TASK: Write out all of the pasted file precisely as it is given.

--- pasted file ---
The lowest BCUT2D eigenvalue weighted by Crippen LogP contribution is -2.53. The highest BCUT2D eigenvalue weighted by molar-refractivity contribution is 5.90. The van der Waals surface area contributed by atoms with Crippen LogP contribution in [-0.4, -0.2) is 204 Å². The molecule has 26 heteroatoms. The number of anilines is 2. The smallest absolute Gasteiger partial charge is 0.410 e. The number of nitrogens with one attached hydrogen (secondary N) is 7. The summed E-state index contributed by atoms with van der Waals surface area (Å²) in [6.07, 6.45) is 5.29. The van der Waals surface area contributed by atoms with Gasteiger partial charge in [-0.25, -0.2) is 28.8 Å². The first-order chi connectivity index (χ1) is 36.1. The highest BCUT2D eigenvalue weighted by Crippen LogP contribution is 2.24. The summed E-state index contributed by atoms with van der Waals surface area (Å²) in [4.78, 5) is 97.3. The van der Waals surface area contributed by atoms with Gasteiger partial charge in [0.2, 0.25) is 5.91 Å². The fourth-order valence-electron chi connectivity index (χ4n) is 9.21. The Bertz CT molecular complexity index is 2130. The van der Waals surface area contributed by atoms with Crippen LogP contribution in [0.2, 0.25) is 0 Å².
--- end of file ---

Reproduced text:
The lowest BCUT2D eigenvalue weighted by Crippen LogP contribution is -2.53. The highest BCUT2D eigenvalue weighted by molar-refractivity contribution is 5.90. The van der Waals surface area contributed by atoms with Crippen LogP contribution in [-0.4, -0.2) is 204 Å². The molecule has 26 heteroatoms. The number of anilines is 2. The smallest absolute Gasteiger partial charge is 0.410 e. The number of nitrogens with one attached hydrogen (secondary N) is 7. The summed E-state index contributed by atoms with van der Waals surface area (Å²) in [6.07, 6.45) is 5.29. The van der Waals surface area contributed by atoms with Gasteiger partial charge in [-0.25, -0.2) is 28.8 Å². The first-order chi connectivity index (χ1) is 36.1. The highest BCUT2D eigenvalue weighted by Crippen LogP contribution is 2.24. The summed E-state index contributed by atoms with van der Waals surface area (Å²) in [4.78, 5) is 97.3. The van der Waals surface area contributed by atoms with Gasteiger partial charge in [0.2, 0.25) is 5.91 Å². The fourth-order valence-electron chi connectivity index (χ4n) is 9.21. The Bertz CT molecular complexity index is 2130. The van der Waals surface area contributed by atoms with Crippen LogP contribution in [0.2, 0.25) is 0 Å².